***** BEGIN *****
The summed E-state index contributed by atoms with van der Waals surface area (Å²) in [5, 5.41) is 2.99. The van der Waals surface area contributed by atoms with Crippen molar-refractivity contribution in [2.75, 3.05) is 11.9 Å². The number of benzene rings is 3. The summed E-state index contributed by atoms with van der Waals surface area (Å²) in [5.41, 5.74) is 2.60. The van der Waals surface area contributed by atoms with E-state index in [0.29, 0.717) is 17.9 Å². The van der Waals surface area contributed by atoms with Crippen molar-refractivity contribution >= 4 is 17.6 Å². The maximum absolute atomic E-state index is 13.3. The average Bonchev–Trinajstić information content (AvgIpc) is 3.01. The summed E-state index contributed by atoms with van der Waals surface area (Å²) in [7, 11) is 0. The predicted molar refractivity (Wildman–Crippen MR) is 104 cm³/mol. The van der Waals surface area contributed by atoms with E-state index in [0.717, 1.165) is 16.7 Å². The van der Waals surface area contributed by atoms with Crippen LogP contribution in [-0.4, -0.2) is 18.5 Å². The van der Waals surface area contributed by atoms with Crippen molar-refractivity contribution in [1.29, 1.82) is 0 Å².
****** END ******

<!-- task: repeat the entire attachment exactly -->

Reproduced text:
The summed E-state index contributed by atoms with van der Waals surface area (Å²) in [5, 5.41) is 2.99. The van der Waals surface area contributed by atoms with Crippen molar-refractivity contribution in [2.75, 3.05) is 11.9 Å². The number of benzene rings is 3. The summed E-state index contributed by atoms with van der Waals surface area (Å²) in [5.41, 5.74) is 2.60. The van der Waals surface area contributed by atoms with E-state index in [0.29, 0.717) is 17.9 Å². The van der Waals surface area contributed by atoms with Crippen molar-refractivity contribution >= 4 is 17.6 Å². The maximum absolute atomic E-state index is 13.3. The average Bonchev–Trinajstić information content (AvgIpc) is 3.01. The summed E-state index contributed by atoms with van der Waals surface area (Å²) in [7, 11) is 0. The predicted molar refractivity (Wildman–Crippen MR) is 104 cm³/mol. The van der Waals surface area contributed by atoms with E-state index in [0.717, 1.165) is 16.7 Å². The van der Waals surface area contributed by atoms with Crippen LogP contribution in [-0.4, -0.2) is 18.5 Å². The van der Waals surface area contributed by atoms with Crippen molar-refractivity contribution in [1.29, 1.82) is 0 Å².